KEY POINTS

  • Iran has redesigned Arak reactor and started activation
  • The U.S. walked away from the agreement with Iran citing failure to comply
  • Iran has had many provocative run-ins with the U.S. military recently.
  • The region is losing stability quickly

Iran has resumed work on a heavy water reactor that has been shut down since 2015. In an effort to appear defiant to the demands of the west, Iran unveiled new work on its Arak reactor.

Despite drawing the irk of its rivals, this move did not defy current international restrictions on its nuclear program but still came across as a show of force to the U.S. who has backed out of the 2015 Joint Comprehensive Plan of Action. The other parties who made the agreement continue to work with Tehran.

A report by Al Jazeera states the government, through the Iranian state television channel, announced that it had switched on to secondary circuit at the plant on Dec. 23. This move demonstrates the resolve of Iranian leaders to continue testing and development in the nuclear sector.

Tehran has been allowed to make a small amount of heavy water for power, medical, and other uses, and they have been working on redesigning the reactor. A control room is being built, and the other systems are expected to be online by 2021.

Iranian President Hassan Rouhani visited Japan last week, which spurred an offer by Japan to mediate between Tehran and Washington. The countries that remain a party to the agreement would like to see the deal maintained but have noted that it appears to be crumbling.  The U.S. has resumed economic sanctions on Iran causing hardship and economic turmoil in the country.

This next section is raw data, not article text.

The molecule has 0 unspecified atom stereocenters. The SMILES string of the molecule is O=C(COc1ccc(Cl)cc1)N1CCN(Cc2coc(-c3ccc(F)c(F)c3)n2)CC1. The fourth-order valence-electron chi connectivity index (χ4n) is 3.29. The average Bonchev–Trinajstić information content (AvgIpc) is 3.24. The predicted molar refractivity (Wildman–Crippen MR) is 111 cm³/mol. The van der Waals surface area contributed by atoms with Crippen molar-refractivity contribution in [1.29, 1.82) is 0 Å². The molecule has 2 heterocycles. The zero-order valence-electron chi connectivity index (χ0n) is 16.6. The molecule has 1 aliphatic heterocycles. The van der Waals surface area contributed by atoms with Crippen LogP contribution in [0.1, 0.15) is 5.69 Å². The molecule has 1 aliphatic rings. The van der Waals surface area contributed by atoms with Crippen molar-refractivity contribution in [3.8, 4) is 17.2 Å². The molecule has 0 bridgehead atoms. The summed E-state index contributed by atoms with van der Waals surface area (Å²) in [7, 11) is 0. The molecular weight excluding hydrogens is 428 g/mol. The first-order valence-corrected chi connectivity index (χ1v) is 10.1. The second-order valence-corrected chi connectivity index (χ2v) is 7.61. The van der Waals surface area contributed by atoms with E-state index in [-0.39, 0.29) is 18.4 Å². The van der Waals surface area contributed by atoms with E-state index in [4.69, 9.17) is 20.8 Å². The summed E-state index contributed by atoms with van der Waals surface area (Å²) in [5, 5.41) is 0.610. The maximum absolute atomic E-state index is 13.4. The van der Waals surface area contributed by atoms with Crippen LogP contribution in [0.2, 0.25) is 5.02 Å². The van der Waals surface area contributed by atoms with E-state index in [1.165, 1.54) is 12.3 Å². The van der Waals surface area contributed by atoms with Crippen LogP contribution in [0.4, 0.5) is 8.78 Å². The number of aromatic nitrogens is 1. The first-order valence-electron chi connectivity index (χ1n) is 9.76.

iran-4509837_1920 Undisclosed location in Iran Photo: Anonymous

Recently presumed aggression by the Iranian government has not done anything to manipulate the U.S. into dropping the sanctions out of fear. Several non-hostile incursions between Iran and the U.S. military have done quite the opposite.

Iran claims that it will only be producing radioactive isotopes for domestic and medical purposes, but the U.S. believes that there is a much more sinister purpose behind the plan. In the same breath that claimed the materials would not be used for war, Tehran also said it would take another step in lowering its commitment to the deal if Europe does not implement its commitments

Such veiled threats are widespread when dealing with Iran, who earlier this month notified the world that several developments would be made public, including the production of materials that could be used to create a nuclear weapon. Scientists from countries representing the agreement confirmed that the reactor was capable of making the needed materials.

An intelligence source in the Middle East tells International Business Times that tensions in the area have not relaxed:  "Between Iran sneaking missiles into Baghdad to provoking U.S. Navy ships. Now they want to start the nuclear talk again? The region is far from stable and getting worse by the day, the troops have been on high alert all month."